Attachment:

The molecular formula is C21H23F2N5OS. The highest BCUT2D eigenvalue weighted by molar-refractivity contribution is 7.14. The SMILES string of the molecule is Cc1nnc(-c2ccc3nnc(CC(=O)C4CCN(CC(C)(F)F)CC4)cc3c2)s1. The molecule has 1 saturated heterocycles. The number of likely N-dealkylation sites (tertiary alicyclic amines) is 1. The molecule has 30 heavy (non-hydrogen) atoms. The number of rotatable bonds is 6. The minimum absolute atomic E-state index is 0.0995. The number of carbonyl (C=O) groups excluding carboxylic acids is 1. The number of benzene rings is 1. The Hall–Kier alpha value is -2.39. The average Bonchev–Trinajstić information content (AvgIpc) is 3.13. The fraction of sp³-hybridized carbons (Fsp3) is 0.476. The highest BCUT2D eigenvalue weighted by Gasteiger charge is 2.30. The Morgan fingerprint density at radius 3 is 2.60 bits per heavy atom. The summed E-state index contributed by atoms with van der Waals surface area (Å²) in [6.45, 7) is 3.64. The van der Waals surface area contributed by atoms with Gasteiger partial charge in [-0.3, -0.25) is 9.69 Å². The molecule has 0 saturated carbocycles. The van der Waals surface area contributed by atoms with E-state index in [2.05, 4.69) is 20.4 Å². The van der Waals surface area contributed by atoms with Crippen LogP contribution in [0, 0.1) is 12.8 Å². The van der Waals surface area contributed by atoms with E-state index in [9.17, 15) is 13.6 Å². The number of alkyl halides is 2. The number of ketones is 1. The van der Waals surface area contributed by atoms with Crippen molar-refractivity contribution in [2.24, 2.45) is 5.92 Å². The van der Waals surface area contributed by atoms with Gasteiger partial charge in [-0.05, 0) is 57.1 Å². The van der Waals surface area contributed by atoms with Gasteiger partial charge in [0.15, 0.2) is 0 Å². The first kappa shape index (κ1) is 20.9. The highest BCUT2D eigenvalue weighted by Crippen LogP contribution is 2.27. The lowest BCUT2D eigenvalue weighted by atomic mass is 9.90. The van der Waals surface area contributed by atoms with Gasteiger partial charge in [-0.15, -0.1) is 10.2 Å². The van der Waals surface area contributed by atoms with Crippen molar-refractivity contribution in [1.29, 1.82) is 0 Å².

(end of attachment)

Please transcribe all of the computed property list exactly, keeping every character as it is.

The molecular formula is C21H23F2N5OS. The highest BCUT2D eigenvalue weighted by molar-refractivity contribution is 7.14. The SMILES string of the molecule is Cc1nnc(-c2ccc3nnc(CC(=O)C4CCN(CC(C)(F)F)CC4)cc3c2)s1. The molecule has 1 saturated heterocycles. The number of likely N-dealkylation sites (tertiary alicyclic amines) is 1. The molecule has 30 heavy (non-hydrogen) atoms. The number of rotatable bonds is 6. The minimum absolute atomic E-state index is 0.0995. The number of carbonyl (C=O) groups excluding carboxylic acids is 1. The number of benzene rings is 1. The Hall–Kier alpha value is -2.39. The average Bonchev–Trinajstić information content (AvgIpc) is 3.13. The fraction of sp³-hybridized carbons (Fsp3) is 0.476. The highest BCUT2D eigenvalue weighted by Gasteiger charge is 2.30. The Morgan fingerprint density at radius 3 is 2.60 bits per heavy atom. The summed E-state index contributed by atoms with van der Waals surface area (Å²) in [6.45, 7) is 3.64. The van der Waals surface area contributed by atoms with Gasteiger partial charge in [-0.3, -0.25) is 9.69 Å². The molecule has 0 saturated carbocycles. The van der Waals surface area contributed by atoms with E-state index in [2.05, 4.69) is 20.4 Å². The van der Waals surface area contributed by atoms with Crippen LogP contribution in [0, 0.1) is 12.8 Å². The van der Waals surface area contributed by atoms with E-state index in [9.17, 15) is 13.6 Å². The number of alkyl halides is 2. The number of ketones is 1. The van der Waals surface area contributed by atoms with Crippen molar-refractivity contribution in [2.24, 2.45) is 5.92 Å². The van der Waals surface area contributed by atoms with Gasteiger partial charge in [-0.05, 0) is 57.1 Å². The van der Waals surface area contributed by atoms with Gasteiger partial charge in [0.15, 0.2) is 0 Å². The first kappa shape index (κ1) is 20.9. The highest BCUT2D eigenvalue weighted by Crippen LogP contribution is 2.27. The lowest BCUT2D eigenvalue weighted by atomic mass is 9.90. The van der Waals surface area contributed by atoms with Gasteiger partial charge in [-0.15, -0.1) is 10.2 Å². The van der Waals surface area contributed by atoms with Crippen molar-refractivity contribution in [1.29, 1.82) is 0 Å².